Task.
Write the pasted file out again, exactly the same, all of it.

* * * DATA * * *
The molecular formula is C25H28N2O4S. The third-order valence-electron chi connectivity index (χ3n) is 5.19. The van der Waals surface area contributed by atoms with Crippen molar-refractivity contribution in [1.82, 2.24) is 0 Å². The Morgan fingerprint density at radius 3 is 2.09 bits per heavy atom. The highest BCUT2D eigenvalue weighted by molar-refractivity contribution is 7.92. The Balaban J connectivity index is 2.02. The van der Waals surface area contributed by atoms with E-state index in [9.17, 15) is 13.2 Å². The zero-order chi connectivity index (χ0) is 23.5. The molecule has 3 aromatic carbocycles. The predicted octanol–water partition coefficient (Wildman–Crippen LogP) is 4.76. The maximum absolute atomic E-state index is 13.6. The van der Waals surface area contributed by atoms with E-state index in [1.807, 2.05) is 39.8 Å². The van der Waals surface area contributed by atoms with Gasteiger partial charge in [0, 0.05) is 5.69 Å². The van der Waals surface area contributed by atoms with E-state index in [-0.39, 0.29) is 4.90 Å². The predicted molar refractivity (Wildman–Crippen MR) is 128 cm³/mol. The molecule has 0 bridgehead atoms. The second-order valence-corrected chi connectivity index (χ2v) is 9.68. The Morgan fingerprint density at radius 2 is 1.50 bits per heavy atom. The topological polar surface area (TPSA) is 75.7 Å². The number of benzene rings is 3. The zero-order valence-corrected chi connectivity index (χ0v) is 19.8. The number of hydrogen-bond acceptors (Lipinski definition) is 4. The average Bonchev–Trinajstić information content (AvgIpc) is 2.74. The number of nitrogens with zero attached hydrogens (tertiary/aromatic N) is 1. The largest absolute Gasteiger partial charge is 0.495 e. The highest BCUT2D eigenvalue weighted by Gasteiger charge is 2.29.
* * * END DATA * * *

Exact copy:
The molecular formula is C25H28N2O4S. The third-order valence-electron chi connectivity index (χ3n) is 5.19. The van der Waals surface area contributed by atoms with Crippen molar-refractivity contribution in [1.82, 2.24) is 0 Å². The Morgan fingerprint density at radius 3 is 2.09 bits per heavy atom. The highest BCUT2D eigenvalue weighted by molar-refractivity contribution is 7.92. The Balaban J connectivity index is 2.02. The van der Waals surface area contributed by atoms with E-state index in [9.17, 15) is 13.2 Å². The zero-order chi connectivity index (χ0) is 23.5. The molecule has 3 aromatic carbocycles. The predicted octanol–water partition coefficient (Wildman–Crippen LogP) is 4.76. The maximum absolute atomic E-state index is 13.6. The van der Waals surface area contributed by atoms with E-state index in [1.807, 2.05) is 39.8 Å². The van der Waals surface area contributed by atoms with Gasteiger partial charge in [0, 0.05) is 5.69 Å². The van der Waals surface area contributed by atoms with E-state index in [-0.39, 0.29) is 4.90 Å². The predicted molar refractivity (Wildman–Crippen MR) is 128 cm³/mol. The molecule has 0 bridgehead atoms. The second-order valence-corrected chi connectivity index (χ2v) is 9.68. The Morgan fingerprint density at radius 2 is 1.50 bits per heavy atom. The topological polar surface area (TPSA) is 75.7 Å². The number of benzene rings is 3. The zero-order valence-corrected chi connectivity index (χ0v) is 19.8. The number of hydrogen-bond acceptors (Lipinski definition) is 4. The average Bonchev–Trinajstić information content (AvgIpc) is 2.74. The number of nitrogens with zero attached hydrogens (tertiary/aromatic N) is 1. The largest absolute Gasteiger partial charge is 0.495 e. The highest BCUT2D eigenvalue weighted by Gasteiger charge is 2.29.